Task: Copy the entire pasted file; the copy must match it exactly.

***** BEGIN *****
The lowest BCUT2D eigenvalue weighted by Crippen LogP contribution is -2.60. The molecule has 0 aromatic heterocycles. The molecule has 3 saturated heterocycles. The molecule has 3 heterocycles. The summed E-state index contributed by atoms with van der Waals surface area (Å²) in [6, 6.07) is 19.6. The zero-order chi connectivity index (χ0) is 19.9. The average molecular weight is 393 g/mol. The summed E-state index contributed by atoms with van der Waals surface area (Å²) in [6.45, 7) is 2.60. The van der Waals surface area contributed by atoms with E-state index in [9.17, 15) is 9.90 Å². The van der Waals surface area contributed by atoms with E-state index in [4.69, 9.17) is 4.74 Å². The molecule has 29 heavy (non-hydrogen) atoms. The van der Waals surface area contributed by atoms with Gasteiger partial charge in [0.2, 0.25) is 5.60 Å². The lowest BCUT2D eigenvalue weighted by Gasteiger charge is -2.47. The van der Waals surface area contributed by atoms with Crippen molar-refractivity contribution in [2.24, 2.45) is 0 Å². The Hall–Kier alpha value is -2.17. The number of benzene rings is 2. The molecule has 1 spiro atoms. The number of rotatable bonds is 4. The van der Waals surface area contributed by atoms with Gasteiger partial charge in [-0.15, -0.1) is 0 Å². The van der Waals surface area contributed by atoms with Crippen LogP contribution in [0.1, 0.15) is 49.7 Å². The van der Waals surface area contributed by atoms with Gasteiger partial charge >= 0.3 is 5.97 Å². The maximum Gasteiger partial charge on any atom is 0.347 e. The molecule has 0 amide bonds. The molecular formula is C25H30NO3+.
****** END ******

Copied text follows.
The lowest BCUT2D eigenvalue weighted by Crippen LogP contribution is -2.60. The molecule has 0 aromatic heterocycles. The molecule has 3 saturated heterocycles. The molecule has 3 heterocycles. The summed E-state index contributed by atoms with van der Waals surface area (Å²) in [6, 6.07) is 19.6. The zero-order chi connectivity index (χ0) is 19.9. The average molecular weight is 393 g/mol. The summed E-state index contributed by atoms with van der Waals surface area (Å²) in [6.45, 7) is 2.60. The van der Waals surface area contributed by atoms with E-state index in [9.17, 15) is 9.90 Å². The van der Waals surface area contributed by atoms with E-state index in [4.69, 9.17) is 4.74 Å². The molecule has 29 heavy (non-hydrogen) atoms. The van der Waals surface area contributed by atoms with Gasteiger partial charge in [0.2, 0.25) is 5.60 Å². The lowest BCUT2D eigenvalue weighted by Gasteiger charge is -2.47. The van der Waals surface area contributed by atoms with Crippen molar-refractivity contribution in [2.24, 2.45) is 0 Å². The Hall–Kier alpha value is -2.17. The number of benzene rings is 2. The molecule has 1 spiro atoms. The number of rotatable bonds is 4. The van der Waals surface area contributed by atoms with Gasteiger partial charge in [-0.15, -0.1) is 0 Å². The van der Waals surface area contributed by atoms with Crippen LogP contribution in [0.1, 0.15) is 49.7 Å². The van der Waals surface area contributed by atoms with Gasteiger partial charge >= 0.3 is 5.97 Å². The maximum Gasteiger partial charge on any atom is 0.347 e. The molecule has 0 amide bonds. The molecular formula is C25H30NO3+.